A national organization is using the National Night Out Tuesday evening to call for firearm owners to keep guns secure and out of the hands of children.
Everytown for Gun Safety, an organization sponsored former New York City Mayor Michael Bloomberg, plans to partner with police and community advocates across the country as part of a “Be Smart” campaign to prevent unintentional shootings by children.
Spokesmen for the Fresno County Sheriff’s Office and the Fresno Police Department said their agencies would have no direct involvement with the campaign Tuesday night, although police spokesman Mark Hudson said the effort “sounded like a good thing.”
The organization reported that so far in 2017, there have been at least 159 unintentional shootings by children nationwide, resulting in 100 injuries and 62 deaths.
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The central San Joaquin Valley experienced several high-profile cases in recent years involving children injured after someone under 18 gained access to a firearm.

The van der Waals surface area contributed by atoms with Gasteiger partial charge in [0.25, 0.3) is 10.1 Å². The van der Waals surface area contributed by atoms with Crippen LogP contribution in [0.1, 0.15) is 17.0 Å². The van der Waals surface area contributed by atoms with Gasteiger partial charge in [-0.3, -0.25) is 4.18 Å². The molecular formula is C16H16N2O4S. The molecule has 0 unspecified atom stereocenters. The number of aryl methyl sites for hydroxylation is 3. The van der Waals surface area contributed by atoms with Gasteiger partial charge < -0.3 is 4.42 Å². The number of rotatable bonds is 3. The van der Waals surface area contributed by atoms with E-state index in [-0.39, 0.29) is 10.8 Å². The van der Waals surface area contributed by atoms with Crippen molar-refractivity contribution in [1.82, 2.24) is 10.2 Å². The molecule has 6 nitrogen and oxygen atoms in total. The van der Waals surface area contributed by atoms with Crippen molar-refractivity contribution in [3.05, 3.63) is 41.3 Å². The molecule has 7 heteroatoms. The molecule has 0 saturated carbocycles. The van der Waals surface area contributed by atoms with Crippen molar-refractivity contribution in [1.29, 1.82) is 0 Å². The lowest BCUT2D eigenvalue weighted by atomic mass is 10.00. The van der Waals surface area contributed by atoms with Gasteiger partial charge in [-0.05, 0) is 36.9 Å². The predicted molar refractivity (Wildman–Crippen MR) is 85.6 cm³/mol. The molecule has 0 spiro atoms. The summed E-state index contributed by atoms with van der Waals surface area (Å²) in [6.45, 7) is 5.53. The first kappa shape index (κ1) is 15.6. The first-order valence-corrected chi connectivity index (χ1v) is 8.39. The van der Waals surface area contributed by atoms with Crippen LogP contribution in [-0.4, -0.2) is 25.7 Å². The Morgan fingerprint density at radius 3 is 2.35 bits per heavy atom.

In February, a Chowchilla correctional officer was charged with manslaughter in the death of her 1-year-old son after he was fatally shot by the 3-year-old sister.
Erica Bautista, a 16-year veteran officer, also is alleged to have “willfully and unlawfully” kept a loaded firearm where she knew or “should have known that a child was likely to gain access to the firearm,” Madera County District Attorney David Linn said in a news release. The boy was shot Jan. 11 at a home in the 100 block of Alameda Avenue and died en route to the hospital, police reported.
In 2012, Jarred Dubois was convicted of a felony charge of criminal storage of a firearm after 6-year-old Emily Lavender was killed in northeast Fresno. Police said Dubois left a loaded gun under his bed that Dubois’ 2-year-old son found and fired.
California law states that anyone who keeps a loaded firearm under their custody or control and knows that a child is likely to gain access to it may be guilty of a felony if a child gains access and injures or kills anyone, including themselves, unless the firearm is secured.
Methods of securing the firearm include large and small gun safes and locks which render the weapon inoperable.